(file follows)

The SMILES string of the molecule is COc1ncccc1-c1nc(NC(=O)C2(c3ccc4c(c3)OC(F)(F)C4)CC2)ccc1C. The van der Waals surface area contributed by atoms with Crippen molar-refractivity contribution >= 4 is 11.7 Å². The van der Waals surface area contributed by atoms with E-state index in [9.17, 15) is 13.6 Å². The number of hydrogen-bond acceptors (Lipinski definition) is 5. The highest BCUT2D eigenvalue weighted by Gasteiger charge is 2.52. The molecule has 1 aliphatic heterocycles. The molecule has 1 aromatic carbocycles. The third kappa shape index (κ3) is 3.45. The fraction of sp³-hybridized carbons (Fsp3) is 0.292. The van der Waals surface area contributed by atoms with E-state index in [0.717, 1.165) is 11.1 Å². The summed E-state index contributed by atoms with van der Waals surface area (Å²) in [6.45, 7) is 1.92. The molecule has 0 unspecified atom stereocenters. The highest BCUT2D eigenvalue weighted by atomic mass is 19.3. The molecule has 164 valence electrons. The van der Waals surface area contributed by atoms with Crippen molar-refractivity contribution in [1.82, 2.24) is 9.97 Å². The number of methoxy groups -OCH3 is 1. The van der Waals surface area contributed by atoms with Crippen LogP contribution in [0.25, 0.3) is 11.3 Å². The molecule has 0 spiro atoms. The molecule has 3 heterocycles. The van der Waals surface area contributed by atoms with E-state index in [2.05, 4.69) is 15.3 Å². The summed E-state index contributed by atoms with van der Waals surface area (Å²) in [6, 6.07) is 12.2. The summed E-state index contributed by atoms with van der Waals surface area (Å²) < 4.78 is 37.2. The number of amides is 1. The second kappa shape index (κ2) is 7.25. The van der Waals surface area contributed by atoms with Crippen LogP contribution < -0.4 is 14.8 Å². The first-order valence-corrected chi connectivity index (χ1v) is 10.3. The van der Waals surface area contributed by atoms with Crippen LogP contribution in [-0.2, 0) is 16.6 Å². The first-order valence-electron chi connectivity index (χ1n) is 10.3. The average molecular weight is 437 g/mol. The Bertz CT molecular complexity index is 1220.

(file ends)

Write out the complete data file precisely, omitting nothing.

The SMILES string of the molecule is COc1ncccc1-c1nc(NC(=O)C2(c3ccc4c(c3)OC(F)(F)C4)CC2)ccc1C. The van der Waals surface area contributed by atoms with Crippen molar-refractivity contribution >= 4 is 11.7 Å². The van der Waals surface area contributed by atoms with E-state index in [9.17, 15) is 13.6 Å². The number of hydrogen-bond acceptors (Lipinski definition) is 5. The highest BCUT2D eigenvalue weighted by Gasteiger charge is 2.52. The molecule has 1 aliphatic heterocycles. The molecule has 1 aromatic carbocycles. The third kappa shape index (κ3) is 3.45. The fraction of sp³-hybridized carbons (Fsp3) is 0.292. The van der Waals surface area contributed by atoms with E-state index in [0.717, 1.165) is 11.1 Å². The summed E-state index contributed by atoms with van der Waals surface area (Å²) in [6.45, 7) is 1.92. The molecule has 0 unspecified atom stereocenters. The highest BCUT2D eigenvalue weighted by atomic mass is 19.3. The molecule has 164 valence electrons. The van der Waals surface area contributed by atoms with Crippen molar-refractivity contribution in [1.82, 2.24) is 9.97 Å². The number of methoxy groups -OCH3 is 1. The van der Waals surface area contributed by atoms with Crippen LogP contribution in [0.25, 0.3) is 11.3 Å². The molecule has 0 spiro atoms. The molecule has 3 heterocycles. The van der Waals surface area contributed by atoms with E-state index in [2.05, 4.69) is 15.3 Å². The summed E-state index contributed by atoms with van der Waals surface area (Å²) in [6, 6.07) is 12.2. The summed E-state index contributed by atoms with van der Waals surface area (Å²) < 4.78 is 37.2. The number of amides is 1. The second kappa shape index (κ2) is 7.25. The van der Waals surface area contributed by atoms with Crippen LogP contribution < -0.4 is 14.8 Å². The first-order valence-corrected chi connectivity index (χ1v) is 10.3. The van der Waals surface area contributed by atoms with Crippen LogP contribution in [-0.2, 0) is 16.6 Å². The first-order valence-electron chi connectivity index (χ1n) is 10.3. The average molecular weight is 437 g/mol. The Bertz CT molecular complexity index is 1220.